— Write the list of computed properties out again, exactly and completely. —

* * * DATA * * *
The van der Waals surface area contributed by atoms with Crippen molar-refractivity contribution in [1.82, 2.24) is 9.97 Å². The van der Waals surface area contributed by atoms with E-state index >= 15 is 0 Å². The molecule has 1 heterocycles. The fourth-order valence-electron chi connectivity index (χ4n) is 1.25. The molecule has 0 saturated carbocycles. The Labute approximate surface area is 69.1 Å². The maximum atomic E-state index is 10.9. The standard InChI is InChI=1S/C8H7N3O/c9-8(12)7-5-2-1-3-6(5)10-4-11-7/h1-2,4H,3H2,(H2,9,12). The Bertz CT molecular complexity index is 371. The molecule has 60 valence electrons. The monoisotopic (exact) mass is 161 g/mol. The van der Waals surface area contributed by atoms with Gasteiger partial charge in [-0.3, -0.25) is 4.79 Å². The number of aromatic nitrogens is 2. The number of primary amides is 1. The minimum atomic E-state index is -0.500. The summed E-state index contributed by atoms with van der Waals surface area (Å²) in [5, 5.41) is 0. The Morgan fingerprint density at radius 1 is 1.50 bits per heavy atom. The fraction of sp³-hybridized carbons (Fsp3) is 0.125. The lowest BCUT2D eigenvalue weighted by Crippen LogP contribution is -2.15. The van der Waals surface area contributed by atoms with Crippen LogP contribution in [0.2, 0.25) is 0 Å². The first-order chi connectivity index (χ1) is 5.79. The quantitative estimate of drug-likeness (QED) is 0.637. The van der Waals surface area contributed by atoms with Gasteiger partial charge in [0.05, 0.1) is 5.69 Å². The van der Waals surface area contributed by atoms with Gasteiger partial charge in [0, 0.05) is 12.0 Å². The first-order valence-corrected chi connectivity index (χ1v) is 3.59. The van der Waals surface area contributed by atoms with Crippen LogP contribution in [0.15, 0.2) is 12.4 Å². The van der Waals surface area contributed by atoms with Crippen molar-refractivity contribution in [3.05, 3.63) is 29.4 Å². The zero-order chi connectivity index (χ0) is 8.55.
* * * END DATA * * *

The van der Waals surface area contributed by atoms with Crippen molar-refractivity contribution in [1.82, 2.24) is 9.97 Å². The van der Waals surface area contributed by atoms with E-state index >= 15 is 0 Å². The molecule has 1 heterocycles. The fourth-order valence-electron chi connectivity index (χ4n) is 1.25. The molecule has 0 saturated carbocycles. The Labute approximate surface area is 69.1 Å². The maximum atomic E-state index is 10.9. The standard InChI is InChI=1S/C8H7N3O/c9-8(12)7-5-2-1-3-6(5)10-4-11-7/h1-2,4H,3H2,(H2,9,12). The Bertz CT molecular complexity index is 371. The molecule has 60 valence electrons. The monoisotopic (exact) mass is 161 g/mol. The van der Waals surface area contributed by atoms with Gasteiger partial charge in [-0.3, -0.25) is 4.79 Å². The number of aromatic nitrogens is 2. The number of primary amides is 1. The minimum atomic E-state index is -0.500. The summed E-state index contributed by atoms with van der Waals surface area (Å²) in [5, 5.41) is 0. The Morgan fingerprint density at radius 1 is 1.50 bits per heavy atom. The fraction of sp³-hybridized carbons (Fsp3) is 0.125. The lowest BCUT2D eigenvalue weighted by Crippen LogP contribution is -2.15. The van der Waals surface area contributed by atoms with Crippen LogP contribution in [0.2, 0.25) is 0 Å². The first-order chi connectivity index (χ1) is 5.79. The quantitative estimate of drug-likeness (QED) is 0.637. The van der Waals surface area contributed by atoms with Gasteiger partial charge in [0.05, 0.1) is 5.69 Å². The van der Waals surface area contributed by atoms with Gasteiger partial charge in [0, 0.05) is 12.0 Å². The first-order valence-corrected chi connectivity index (χ1v) is 3.59. The van der Waals surface area contributed by atoms with Crippen LogP contribution in [0.15, 0.2) is 12.4 Å². The van der Waals surface area contributed by atoms with Crippen molar-refractivity contribution in [3.05, 3.63) is 29.4 Å². The zero-order chi connectivity index (χ0) is 8.55.